Sculpture in the City returns for its eighth year with 18 artists exhibiting work in the City of London. This year, the event features work from artists like Tracey Emin, Marina Abramovic, Sean Scully, David Annesley and Sarah Lucas.
Many of the sculptures are located alongside some of the City of London’s most iconic buildings which offers interesting perpectives between sculpture and background.
Some of our favourites include:
Untitled David Annesley
‘Untitled’ (1969) is a mandala-like form, which satisfyingly contains smaller shapes within itself in perfect equilibrium.
UNIVRS – Michail Pirgelis
Michail Pirgelis works exclusively with authentic aviation materials, which he selects from aircraft scrapyards in the American desert.
Perceval – Sarah Lucas
Sarah Lucas’ sculpture Perceval – a life-size bronze horse and cart – presents a large-scale replica of a traditional china ornament, of the kind that took pride of place on many British mantelpieces forty years ago.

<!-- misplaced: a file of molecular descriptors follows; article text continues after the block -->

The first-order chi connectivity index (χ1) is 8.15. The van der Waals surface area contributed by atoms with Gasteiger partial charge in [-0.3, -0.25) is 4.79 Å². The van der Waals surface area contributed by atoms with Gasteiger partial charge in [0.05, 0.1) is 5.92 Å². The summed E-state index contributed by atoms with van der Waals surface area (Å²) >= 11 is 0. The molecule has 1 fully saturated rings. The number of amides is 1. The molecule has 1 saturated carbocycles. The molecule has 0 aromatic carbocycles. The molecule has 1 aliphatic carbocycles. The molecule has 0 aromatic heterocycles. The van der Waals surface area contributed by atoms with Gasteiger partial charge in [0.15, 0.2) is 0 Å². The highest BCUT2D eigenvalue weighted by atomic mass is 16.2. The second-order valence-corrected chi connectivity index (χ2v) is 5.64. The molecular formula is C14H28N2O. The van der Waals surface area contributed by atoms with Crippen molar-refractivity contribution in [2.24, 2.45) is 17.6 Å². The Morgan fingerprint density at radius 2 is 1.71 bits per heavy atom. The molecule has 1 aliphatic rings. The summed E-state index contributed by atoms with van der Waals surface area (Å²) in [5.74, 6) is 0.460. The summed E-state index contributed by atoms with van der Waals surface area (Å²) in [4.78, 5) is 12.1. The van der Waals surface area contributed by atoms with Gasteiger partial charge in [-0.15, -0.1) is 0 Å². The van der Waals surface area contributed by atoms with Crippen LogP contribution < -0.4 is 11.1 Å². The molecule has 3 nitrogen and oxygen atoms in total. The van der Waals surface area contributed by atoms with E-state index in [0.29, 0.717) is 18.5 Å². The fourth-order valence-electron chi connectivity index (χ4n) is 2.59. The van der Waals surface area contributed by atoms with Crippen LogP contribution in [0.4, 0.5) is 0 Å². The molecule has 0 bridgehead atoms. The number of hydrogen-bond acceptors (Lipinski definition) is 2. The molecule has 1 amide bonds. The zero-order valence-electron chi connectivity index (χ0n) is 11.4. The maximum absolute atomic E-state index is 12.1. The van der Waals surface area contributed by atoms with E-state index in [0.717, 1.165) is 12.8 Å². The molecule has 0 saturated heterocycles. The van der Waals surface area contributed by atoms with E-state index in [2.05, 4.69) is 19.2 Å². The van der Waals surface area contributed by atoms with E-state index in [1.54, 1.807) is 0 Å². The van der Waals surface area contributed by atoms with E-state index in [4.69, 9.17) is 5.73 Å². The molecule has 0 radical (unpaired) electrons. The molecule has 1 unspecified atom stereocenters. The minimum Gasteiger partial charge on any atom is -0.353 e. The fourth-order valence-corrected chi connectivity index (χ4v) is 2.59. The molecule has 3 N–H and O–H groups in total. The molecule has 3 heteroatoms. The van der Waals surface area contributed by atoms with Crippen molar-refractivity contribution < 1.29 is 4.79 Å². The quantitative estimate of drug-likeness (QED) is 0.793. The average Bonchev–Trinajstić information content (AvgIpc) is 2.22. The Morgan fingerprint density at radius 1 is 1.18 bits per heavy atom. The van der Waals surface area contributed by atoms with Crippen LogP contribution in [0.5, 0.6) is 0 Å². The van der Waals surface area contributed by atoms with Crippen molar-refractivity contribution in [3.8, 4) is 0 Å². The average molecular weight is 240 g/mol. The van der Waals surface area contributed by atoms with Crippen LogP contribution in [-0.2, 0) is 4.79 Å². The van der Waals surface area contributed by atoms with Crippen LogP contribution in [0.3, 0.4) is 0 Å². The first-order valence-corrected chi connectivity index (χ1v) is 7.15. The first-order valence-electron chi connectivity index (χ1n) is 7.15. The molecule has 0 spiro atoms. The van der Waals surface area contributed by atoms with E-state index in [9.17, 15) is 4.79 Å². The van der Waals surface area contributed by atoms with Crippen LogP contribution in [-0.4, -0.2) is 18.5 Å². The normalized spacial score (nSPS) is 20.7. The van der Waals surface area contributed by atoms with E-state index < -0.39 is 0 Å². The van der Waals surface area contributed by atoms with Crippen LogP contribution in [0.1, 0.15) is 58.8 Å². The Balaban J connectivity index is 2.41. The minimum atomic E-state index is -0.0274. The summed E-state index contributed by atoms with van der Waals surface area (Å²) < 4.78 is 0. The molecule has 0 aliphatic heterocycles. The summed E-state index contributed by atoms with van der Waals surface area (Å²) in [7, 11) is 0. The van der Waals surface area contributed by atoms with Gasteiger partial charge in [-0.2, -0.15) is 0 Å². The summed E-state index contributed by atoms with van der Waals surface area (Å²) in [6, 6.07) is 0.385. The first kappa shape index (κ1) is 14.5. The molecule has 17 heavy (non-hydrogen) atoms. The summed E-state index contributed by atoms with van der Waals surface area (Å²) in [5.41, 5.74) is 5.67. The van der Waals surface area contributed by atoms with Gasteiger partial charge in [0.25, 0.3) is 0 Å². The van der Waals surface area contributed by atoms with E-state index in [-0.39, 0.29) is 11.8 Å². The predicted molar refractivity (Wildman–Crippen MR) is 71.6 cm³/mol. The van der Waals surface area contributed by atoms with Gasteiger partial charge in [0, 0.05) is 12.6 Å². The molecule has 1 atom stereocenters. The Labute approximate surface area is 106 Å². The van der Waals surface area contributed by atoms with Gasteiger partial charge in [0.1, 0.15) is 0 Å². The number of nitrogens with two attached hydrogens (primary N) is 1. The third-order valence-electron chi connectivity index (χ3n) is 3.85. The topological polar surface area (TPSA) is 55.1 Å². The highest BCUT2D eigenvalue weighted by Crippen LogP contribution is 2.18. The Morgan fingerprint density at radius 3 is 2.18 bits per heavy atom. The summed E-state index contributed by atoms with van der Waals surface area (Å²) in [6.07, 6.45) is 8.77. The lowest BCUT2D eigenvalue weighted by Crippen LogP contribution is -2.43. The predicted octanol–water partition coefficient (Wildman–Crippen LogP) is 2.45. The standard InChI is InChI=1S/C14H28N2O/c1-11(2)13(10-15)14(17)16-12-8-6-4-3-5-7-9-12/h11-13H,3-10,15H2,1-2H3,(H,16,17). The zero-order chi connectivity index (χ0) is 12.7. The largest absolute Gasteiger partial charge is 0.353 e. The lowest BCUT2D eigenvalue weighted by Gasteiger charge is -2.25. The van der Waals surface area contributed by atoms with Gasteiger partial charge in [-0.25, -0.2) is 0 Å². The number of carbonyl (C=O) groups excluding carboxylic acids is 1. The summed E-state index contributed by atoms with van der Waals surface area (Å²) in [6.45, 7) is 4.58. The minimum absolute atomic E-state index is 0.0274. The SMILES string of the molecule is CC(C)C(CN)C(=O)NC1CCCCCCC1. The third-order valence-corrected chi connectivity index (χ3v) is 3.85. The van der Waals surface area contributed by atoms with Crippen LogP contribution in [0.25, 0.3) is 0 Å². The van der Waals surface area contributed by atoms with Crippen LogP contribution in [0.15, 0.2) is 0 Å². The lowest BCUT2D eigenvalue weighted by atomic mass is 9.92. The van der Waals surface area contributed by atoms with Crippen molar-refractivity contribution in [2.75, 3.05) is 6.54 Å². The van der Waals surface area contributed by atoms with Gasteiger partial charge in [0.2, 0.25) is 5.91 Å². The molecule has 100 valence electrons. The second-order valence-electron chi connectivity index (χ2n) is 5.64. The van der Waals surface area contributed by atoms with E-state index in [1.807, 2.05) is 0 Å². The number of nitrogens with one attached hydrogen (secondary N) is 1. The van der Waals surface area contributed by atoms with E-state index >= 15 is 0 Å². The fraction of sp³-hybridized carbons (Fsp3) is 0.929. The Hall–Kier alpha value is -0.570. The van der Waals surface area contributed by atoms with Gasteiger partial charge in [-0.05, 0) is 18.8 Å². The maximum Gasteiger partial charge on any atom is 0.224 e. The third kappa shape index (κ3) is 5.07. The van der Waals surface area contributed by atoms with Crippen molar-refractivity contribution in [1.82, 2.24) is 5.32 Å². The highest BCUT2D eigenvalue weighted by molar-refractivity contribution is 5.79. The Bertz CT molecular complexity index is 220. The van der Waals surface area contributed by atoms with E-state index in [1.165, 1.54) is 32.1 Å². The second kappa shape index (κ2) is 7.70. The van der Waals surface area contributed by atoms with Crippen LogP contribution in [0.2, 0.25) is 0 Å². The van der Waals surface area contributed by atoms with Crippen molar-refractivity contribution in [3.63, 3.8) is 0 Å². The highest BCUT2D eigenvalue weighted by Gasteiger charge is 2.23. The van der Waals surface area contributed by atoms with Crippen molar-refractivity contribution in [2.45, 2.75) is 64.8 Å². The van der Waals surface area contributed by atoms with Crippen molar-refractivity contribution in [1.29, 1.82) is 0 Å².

Stack Blues – Sean Scully RA
Part of Sean Scully’s Landline series of works, Stack Blues is a sculpture borne out of the artist’s preoccupation with the horizon.
Numen (Shifting Votive One & Two) – Thomas J Price
In the “Numen” series Price continues his exploration of a new mythology in which the ancient Greek, Roman and Egyptian traditions of monumental sculpture are deployed in the depiction of the twenty-first century social subject.
Opening the Air – Jyll Bradley
Opening the Air is a three-dimensional drawing made up of a geometric field of fluorescent Plexiglas discs or ‘coins’. The coins bear intricate etchings derived from plans of early eighteenth-century glasshouse design.
Body – Jean-Luc Moulène
Body pays tribute to the automobile as sculpture within the urban landscape.
Crocodylius Philodendrus – Nancy Rubins
As part of her series Diversifolia– which in the scientific names of plants indicates a single species possessed with a considerable variety of leaf, Crocodylius Philodendrus employs clusters of bouquet like arrangements comprised out of a variety of animal forms that explode into space in all directions.
We visited the sculptures at the weekend when the Square Mile is relatively deserted and on a weekday when the area is very busy. It is remarkable how the presence of people make a great difference in perspectives and ideas of scale.
All the sculptures offer an interesting take on the urban landscape setting. Sculpture in the City, now in its eighth year is unusual that it places contemporary works from leading artists into an area that is an intriguing mix of old and modern.
Visiting London Guide Rating – Highly Recommended
For more information, visit the Sculpture in the City website here
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